Almond pollination in the USA
2.5 Million bee colonies on a trip to California

The U.S commercial beekeeping industry is unique, as pollination is a more significant source of income for commercial operations than honey sales. This is due to the lucrative price of almonds.

The pollination season commences in February, but much preparation must be undertaken before then. Utilizing over 85% of commercial honey bee colonies in the U.S, approximately 2.5 million hives are required in California's Central Valley. The scale and timing of almond pollination necessitates a huge effort from beekeepers to awaken colonies from winter dormancy and replenish bee stocks to fulfil contractual obligations. Almond acreage has experienced a rapid surge in the past decade, reaching over 1,600,000 acres as of 2022. Consequently, pollination service fees for almonds have increased. This in turn has resulted in beekeepers having to travel greater distances to meet the escalating demand from California almond growers. Almonds rank as the seventh most valuable crop in the United States, with an estimated value of approximately $5.6 billion, constituting over 80% of payments for pollination services. In 2022, the average price of a colony for growers was between 140 to 220 USD, depending on the strength of the colony and whether it was stocked with 8 or 10 frames. Furthermore, unlike most crops that require one strong colony per acre for adequate pollination, almond trees necessitate two colonies per acre.

Around 63% of the colonies relocated to California by January originate from the Northern Great Plains, encompassing Minnesota, Montana, North Dakota, and South Dakota. Additionally, the West and Pacific Northwest regions contribute 11% and 10% of colonies, respectively, while the Northeast provides 6%.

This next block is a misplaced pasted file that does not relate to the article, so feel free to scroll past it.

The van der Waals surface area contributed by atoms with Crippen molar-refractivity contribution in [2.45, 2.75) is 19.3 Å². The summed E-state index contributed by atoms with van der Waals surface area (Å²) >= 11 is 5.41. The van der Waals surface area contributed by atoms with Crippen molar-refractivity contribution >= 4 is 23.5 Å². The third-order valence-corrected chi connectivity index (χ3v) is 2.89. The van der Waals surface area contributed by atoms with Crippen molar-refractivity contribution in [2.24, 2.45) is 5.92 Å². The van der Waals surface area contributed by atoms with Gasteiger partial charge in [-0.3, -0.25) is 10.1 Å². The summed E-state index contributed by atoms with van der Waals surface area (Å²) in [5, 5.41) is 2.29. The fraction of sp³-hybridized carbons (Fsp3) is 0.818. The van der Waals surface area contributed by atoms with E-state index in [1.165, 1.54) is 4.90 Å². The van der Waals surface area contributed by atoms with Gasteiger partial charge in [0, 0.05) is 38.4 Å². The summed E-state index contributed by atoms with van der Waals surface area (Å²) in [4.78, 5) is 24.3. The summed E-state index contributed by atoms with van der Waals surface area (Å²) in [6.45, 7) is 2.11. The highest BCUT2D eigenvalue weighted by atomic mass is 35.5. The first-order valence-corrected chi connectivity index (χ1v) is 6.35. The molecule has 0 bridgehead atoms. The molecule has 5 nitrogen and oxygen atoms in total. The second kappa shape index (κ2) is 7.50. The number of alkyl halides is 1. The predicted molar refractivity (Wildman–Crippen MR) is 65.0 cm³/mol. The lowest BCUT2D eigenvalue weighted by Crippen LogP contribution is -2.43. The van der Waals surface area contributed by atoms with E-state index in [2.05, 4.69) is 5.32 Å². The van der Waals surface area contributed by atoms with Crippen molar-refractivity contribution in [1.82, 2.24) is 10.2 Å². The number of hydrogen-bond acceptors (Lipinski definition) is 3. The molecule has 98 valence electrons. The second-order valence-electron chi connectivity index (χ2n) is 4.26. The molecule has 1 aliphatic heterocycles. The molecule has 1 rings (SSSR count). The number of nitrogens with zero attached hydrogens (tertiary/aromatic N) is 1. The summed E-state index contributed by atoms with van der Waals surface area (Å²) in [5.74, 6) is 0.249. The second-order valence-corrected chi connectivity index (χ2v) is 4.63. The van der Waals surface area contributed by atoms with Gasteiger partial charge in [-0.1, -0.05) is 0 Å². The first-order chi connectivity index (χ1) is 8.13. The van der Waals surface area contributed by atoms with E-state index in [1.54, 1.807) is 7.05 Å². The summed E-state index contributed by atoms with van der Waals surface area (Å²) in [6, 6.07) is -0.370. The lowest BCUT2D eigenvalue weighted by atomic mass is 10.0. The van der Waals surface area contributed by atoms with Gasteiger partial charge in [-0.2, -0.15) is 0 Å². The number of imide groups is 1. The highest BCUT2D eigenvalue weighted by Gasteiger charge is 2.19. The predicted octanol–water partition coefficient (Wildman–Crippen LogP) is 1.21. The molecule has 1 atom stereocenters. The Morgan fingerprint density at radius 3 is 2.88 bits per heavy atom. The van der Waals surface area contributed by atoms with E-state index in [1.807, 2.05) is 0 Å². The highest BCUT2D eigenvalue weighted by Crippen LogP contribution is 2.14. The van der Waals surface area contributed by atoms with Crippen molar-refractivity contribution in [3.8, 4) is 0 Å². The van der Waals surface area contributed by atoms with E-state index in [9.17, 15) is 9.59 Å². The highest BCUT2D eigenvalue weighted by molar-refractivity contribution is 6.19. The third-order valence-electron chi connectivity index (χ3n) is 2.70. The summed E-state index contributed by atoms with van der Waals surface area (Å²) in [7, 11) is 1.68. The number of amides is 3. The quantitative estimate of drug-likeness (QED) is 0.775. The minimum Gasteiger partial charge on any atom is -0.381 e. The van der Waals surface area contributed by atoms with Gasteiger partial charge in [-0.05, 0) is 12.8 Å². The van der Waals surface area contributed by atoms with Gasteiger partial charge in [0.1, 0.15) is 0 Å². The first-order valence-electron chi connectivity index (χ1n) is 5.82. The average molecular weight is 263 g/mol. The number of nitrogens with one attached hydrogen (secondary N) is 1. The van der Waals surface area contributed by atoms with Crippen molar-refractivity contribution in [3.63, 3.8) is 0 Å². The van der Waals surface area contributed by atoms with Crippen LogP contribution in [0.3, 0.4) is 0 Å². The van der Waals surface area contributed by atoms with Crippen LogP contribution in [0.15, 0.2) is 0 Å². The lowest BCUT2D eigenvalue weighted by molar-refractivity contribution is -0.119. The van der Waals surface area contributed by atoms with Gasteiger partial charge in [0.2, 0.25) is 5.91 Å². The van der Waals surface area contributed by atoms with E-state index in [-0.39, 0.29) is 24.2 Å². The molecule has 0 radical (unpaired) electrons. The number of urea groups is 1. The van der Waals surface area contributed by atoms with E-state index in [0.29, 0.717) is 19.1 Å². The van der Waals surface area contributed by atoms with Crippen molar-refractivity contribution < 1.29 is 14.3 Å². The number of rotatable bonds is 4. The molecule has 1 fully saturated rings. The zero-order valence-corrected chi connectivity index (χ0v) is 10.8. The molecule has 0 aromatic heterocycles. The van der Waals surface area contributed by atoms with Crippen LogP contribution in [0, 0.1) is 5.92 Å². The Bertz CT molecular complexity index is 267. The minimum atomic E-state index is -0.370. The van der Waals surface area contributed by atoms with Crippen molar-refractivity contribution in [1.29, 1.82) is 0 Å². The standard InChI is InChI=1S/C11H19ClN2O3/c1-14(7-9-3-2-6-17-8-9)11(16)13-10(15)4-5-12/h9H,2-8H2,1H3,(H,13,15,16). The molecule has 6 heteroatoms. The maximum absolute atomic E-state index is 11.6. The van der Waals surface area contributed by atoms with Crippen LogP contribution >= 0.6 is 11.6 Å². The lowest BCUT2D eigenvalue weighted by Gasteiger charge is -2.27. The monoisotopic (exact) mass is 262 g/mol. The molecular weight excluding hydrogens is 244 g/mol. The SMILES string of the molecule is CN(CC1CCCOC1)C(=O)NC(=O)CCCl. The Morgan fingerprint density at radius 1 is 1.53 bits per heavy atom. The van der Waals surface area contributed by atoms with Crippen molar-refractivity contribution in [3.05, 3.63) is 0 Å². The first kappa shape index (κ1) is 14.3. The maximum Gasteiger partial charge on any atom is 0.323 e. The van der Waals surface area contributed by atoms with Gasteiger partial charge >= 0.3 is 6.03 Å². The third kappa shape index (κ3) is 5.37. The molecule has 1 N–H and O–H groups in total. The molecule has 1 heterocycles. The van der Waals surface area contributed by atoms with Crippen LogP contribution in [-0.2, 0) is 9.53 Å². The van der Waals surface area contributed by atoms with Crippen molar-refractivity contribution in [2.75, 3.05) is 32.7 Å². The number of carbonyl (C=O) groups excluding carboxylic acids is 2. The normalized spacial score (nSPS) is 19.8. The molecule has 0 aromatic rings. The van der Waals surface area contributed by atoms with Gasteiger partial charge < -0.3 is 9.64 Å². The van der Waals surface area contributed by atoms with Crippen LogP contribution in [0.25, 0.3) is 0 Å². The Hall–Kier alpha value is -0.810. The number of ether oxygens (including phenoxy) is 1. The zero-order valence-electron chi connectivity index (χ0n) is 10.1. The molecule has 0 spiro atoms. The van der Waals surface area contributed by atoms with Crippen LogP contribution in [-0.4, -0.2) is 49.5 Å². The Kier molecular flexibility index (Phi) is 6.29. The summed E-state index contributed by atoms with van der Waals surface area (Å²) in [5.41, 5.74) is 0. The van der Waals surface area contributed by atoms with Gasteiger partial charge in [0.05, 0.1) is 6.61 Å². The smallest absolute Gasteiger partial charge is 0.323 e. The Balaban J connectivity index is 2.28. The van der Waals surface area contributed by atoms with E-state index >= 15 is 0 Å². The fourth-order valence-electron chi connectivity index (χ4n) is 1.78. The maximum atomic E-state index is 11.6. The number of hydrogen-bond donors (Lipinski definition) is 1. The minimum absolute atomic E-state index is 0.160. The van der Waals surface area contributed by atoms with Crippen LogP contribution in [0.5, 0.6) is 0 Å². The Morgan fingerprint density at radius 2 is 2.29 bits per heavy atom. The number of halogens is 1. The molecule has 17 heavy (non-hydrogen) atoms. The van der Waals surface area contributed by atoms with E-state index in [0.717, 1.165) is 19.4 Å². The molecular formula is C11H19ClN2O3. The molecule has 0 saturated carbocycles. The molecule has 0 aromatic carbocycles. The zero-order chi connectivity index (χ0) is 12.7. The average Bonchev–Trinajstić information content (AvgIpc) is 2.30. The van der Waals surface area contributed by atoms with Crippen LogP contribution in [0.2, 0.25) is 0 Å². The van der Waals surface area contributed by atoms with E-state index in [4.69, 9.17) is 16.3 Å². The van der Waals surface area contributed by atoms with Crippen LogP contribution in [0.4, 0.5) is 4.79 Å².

Beehives are arranged on pallets in configurations of either 4 or 6 for ease of loading and transportation. Forklifts stack these pallets onto semi-trailers, each carrying approximately 500 hives for transportation to almond orchards. The almond pollination window lasts only four weeks. Due to the short time window and the high demand, immense quantities of honey bee colonies are required. If all the semi-trucks were lined up with around 500 bee colonies per truck, the result would be a traffic column up to 80 km long. Upon arrival in the Central Valley, the hives are distributed to orchards at a rate of two hives per acre. Offloading occurs during the evening to minimize bee activity. Subsequently, crews verify the colonies' condition, providing necessary feed.

Following almond pollination, beekeepers may relocate their colonies for additional pollination services, such as apples, blueberries, cherries, melons, etc., contingent upon the colony's strength after almond pollination.

Post-crop pollination season, colonies are transported to areas rich in forage for honey production and colony replenishment. The Northern Great Plains, encompassing Minnesota, Montana, North Dakota, and South Dakota, serves as a major destination for honey bee colonies during the summer. This region boasts abundant forage, including large areas of CRP-enrolled (conservation reserve program) grasslands and farm acreage. Nearly half of the honey produced in the United States is attributed to foraging colonies in the Northern Great Plains.

As temperatures decline and resources dwindle, hives that have spent the summer in colder regions, such as the Northern Great Plains, are relocated to warmer Southern United States locations, including California, for overwintering. Alternatively, hives remaining in colder states are often housed in large storage sheds in preparation for the upcoming season, when the cycle begins again.

Vatorex AG, Grant Morgan 29 February, 2024
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